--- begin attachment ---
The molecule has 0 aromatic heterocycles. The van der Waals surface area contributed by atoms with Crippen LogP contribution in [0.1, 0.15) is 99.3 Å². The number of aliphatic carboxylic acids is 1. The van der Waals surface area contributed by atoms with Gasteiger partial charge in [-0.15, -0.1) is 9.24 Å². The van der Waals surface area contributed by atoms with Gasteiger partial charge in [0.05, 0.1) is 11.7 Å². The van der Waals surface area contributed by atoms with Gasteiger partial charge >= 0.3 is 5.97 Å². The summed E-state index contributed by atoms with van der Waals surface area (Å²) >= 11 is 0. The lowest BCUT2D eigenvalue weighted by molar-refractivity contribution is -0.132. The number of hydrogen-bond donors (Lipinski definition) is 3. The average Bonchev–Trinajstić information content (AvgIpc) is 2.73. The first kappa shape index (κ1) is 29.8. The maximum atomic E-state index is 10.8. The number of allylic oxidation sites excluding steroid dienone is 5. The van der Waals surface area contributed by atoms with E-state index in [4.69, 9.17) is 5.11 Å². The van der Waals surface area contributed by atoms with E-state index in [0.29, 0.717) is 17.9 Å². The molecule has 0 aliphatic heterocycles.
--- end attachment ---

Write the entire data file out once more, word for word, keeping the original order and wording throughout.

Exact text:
The molecule has 0 aromatic heterocycles. The van der Waals surface area contributed by atoms with Crippen LogP contribution in [0.1, 0.15) is 99.3 Å². The number of aliphatic carboxylic acids is 1. The van der Waals surface area contributed by atoms with Gasteiger partial charge in [-0.15, -0.1) is 9.24 Å². The van der Waals surface area contributed by atoms with Gasteiger partial charge in [0.05, 0.1) is 11.7 Å². The van der Waals surface area contributed by atoms with Gasteiger partial charge >= 0.3 is 5.97 Å². The summed E-state index contributed by atoms with van der Waals surface area (Å²) >= 11 is 0. The lowest BCUT2D eigenvalue weighted by molar-refractivity contribution is -0.132. The number of hydrogen-bond donors (Lipinski definition) is 3. The average Bonchev–Trinajstić information content (AvgIpc) is 2.73. The first kappa shape index (κ1) is 29.8. The maximum atomic E-state index is 10.8. The number of allylic oxidation sites excluding steroid dienone is 5. The van der Waals surface area contributed by atoms with E-state index in [4.69, 9.17) is 5.11 Å². The van der Waals surface area contributed by atoms with E-state index in [0.29, 0.717) is 17.9 Å². The molecule has 0 aliphatic heterocycles.